Caster Semenya: When Fairness Is False
The IAAF ruling that South African athlete Caster Semenya would not be allowed to compete in the women’s category without the use of testosterone suppressing drugs has made it painfully apparent that black women’s femininity will never be safe under a system that predicates itself on White Supremacy. However, the update to the IAAF’s decision that Caster is now free to compete in the men’s category (and the exclusion of Kenyan female athletes due to their naturally high testosterone levels) has confirmed what has long been discussed in feminist circles – that transmisogyny (the fear and hatred of trans women) and misogynoir (the fear and hatred of black women) is a backdoor facilitator for misogynoir.
Photo: Martin Rickett/PA Images/ Getty Images
When examining the IAAF ruling and its wider context in the world of professional sport, we must ask ourselves what fairness means. Or, rather, we must ask ourselves, what are we prepared to let fairness mean and to whom are we prepared to apply it. In order to do this, we must compare and contrast Caster Semenya with other professional athletes that are (in the public understanding, at least) unfairly advantaged over their fellow competitors. We begin with Michael Phelps. By now, you will all have read many a article, blog post and tweet about that fact that Michael Phelps naturally produces 50% less lactic acid than his fellow swimmers in addition to having particularly long arms and a long torso all of which add up to gold medal success. I’m sure that to all of his competitors, it would appear that Phelps is so unfairly advantaged that none of them really stand a fair chance as long as he is allowed to compete. What are we to do? If we were to apply the logic of the IAAF’s decision, we should only allow Phelps to compete if he allows himself to be forcefully injected with just enough lactic acid to even the playing field between him and his competitors.
But we’re not going to do that. Why? Because that’s just how it is in sport. People utilise their natural gifts and abilities in conjunction with training in order to see who truly is the best. Would it really be fair to forcibly hinder someone in the name of sportsmanship? I thought that our generation was supposed to be casting off our hunger for participation trophies and the “everybody’s a winner” mentality. The real world doesn’t give you any quarter, you have to get out there and compete on your own merits so why are the IAAF determined to be so soft on Caster Semenya’s competitors, thereby, robbing them of the chance to truly say that they competed against the best and were made stronger, better and faster for it? Again, we must look within ourselves and our society’s over-simplistic understanding of gender and ask, what does fairness look like?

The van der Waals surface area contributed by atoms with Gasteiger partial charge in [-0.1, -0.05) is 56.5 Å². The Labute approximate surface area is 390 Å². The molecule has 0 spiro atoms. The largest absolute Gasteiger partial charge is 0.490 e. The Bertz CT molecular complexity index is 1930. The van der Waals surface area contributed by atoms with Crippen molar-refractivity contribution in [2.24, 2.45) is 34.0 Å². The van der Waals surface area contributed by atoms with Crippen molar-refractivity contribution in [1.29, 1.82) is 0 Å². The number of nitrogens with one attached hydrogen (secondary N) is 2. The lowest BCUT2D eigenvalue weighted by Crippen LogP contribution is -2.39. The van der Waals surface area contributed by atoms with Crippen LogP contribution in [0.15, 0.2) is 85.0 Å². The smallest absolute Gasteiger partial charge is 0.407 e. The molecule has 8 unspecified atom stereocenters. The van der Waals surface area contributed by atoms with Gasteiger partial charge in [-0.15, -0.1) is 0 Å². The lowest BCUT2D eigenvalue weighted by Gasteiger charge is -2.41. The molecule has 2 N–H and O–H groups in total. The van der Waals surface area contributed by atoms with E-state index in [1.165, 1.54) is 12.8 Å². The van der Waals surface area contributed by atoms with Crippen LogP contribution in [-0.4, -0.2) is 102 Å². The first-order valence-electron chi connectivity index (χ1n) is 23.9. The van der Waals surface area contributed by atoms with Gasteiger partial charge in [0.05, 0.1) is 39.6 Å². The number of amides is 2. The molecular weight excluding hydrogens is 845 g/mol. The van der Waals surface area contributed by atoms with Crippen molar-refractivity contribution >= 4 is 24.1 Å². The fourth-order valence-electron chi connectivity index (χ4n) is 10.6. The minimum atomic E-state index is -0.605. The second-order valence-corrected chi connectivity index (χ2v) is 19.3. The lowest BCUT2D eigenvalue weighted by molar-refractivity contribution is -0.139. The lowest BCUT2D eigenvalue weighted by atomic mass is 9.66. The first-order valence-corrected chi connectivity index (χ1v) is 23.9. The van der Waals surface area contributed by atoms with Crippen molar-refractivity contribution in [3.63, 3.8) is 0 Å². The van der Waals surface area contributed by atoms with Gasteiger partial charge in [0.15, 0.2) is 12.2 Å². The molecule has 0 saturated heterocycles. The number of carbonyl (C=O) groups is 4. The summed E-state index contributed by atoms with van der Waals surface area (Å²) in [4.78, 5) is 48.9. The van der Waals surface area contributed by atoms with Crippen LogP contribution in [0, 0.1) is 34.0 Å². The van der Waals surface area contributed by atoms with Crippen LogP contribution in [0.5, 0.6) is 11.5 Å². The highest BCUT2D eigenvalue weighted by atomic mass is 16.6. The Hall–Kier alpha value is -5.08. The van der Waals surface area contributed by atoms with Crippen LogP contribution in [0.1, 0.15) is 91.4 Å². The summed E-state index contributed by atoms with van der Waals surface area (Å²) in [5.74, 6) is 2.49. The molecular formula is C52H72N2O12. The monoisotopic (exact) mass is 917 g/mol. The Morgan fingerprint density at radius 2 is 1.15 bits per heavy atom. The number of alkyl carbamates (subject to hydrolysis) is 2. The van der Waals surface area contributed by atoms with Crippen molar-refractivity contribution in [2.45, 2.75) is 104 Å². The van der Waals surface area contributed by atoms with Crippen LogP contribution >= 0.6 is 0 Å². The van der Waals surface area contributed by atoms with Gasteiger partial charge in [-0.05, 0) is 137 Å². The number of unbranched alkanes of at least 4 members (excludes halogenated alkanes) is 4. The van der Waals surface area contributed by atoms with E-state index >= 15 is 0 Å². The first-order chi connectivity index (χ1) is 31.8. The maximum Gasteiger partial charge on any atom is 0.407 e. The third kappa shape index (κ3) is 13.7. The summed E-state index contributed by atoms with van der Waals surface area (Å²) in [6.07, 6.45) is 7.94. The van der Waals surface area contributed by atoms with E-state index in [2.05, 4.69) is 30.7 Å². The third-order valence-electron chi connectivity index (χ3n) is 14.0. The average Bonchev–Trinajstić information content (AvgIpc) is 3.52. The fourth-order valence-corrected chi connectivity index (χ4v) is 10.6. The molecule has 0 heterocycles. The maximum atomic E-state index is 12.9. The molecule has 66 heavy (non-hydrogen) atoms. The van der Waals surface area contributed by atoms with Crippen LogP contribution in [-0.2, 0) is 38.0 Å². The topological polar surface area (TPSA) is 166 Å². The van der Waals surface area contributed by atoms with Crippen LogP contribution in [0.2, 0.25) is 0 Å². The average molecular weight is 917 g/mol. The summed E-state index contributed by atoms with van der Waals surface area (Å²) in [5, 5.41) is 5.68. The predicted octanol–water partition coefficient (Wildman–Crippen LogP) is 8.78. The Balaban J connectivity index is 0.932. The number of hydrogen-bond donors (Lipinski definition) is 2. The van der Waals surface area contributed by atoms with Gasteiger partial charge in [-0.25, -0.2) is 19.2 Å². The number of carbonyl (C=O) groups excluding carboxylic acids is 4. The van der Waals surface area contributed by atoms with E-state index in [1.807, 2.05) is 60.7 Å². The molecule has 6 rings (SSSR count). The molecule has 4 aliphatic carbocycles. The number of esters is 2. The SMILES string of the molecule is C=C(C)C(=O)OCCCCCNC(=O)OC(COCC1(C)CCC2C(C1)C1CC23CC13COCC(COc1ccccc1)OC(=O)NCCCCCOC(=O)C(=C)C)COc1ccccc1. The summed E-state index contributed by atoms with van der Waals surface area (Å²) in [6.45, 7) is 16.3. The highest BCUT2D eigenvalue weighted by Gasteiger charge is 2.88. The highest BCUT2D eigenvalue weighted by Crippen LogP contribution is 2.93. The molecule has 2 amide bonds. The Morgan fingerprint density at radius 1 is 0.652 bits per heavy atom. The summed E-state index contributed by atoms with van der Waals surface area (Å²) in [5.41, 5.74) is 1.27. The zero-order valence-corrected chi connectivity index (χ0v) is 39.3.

Does it look like Lionel Messi?
When he was diagnosed with growth hormone disorder, a condition that would not only negatively impact his life but seriously hinder his athletic performance, it was decided that he would undergo monthly injections of human growth hormone as treatment for the condition. It is widely understood that Messi was not using human growth hormone as a performance enhancing drug, but as a long term treatment. His condition and treatment are afforded the compassion and understanding that they deserve. Why is such compassion and understanding actively being denied to Caster Semenya and others like her by the IAAF? Can it really be called an issue of fairness when the fundamental truth of who you are as a human is being used as grounds for your exclusion? If this is truly about fairness, then what is the IAAF communicating by saying that it is important for athletes to compete as their natural selves, unless those natural selves do not conform to a strict and over-simplistic gender binary? We know the answer. We have always known the answer. This has never been about fairness. This is about using the guise of fairness as a cover for gender essentialism as it expresses itself through misogynoir and transmisogyny. Caster Semenya is not being asked to compete in the men’s category out of a desire to uphold the sporting ideal of fairness, she is being asked to do so because it is easier to humiliate her and make her classify herself as man rather than admit that we, as a society, have a woeful understanding of the intricacies of gender and that that woeful understanding has failed her and so many others. It is infinitely more comfortable to publically humiliate a black woman than for our disgustingly toxic and gender essentialist society to look itself in the mirror and admit that it has failed intersex individuals as well as so many others. We shouldn’t be surprised, it is what predominantly white societies that hold up white womanhood as the ideal standard of femininity have always done in order to make sure than black women do not get ideas above their station. It is why Serena Williams has had to face so much public scrutiny and scorn for the crime of daring to be the best at her sport while being black and not performing traditional soft helpless femininity that women like Joanna Józwik have had to resort to in order to make Caster Semenya appear like an iniquitous man that is out to terrorise them out of their ability to come seventh in the women’s 800 metres.
This is why we must continue to ask ourselves this question again and again. In a world that has historically sought to oppress, humiliate and subjugate black women by denying them access to femininity, and is now, trying to do the same to intersex, non-binary and trans women, what does fairness look like?
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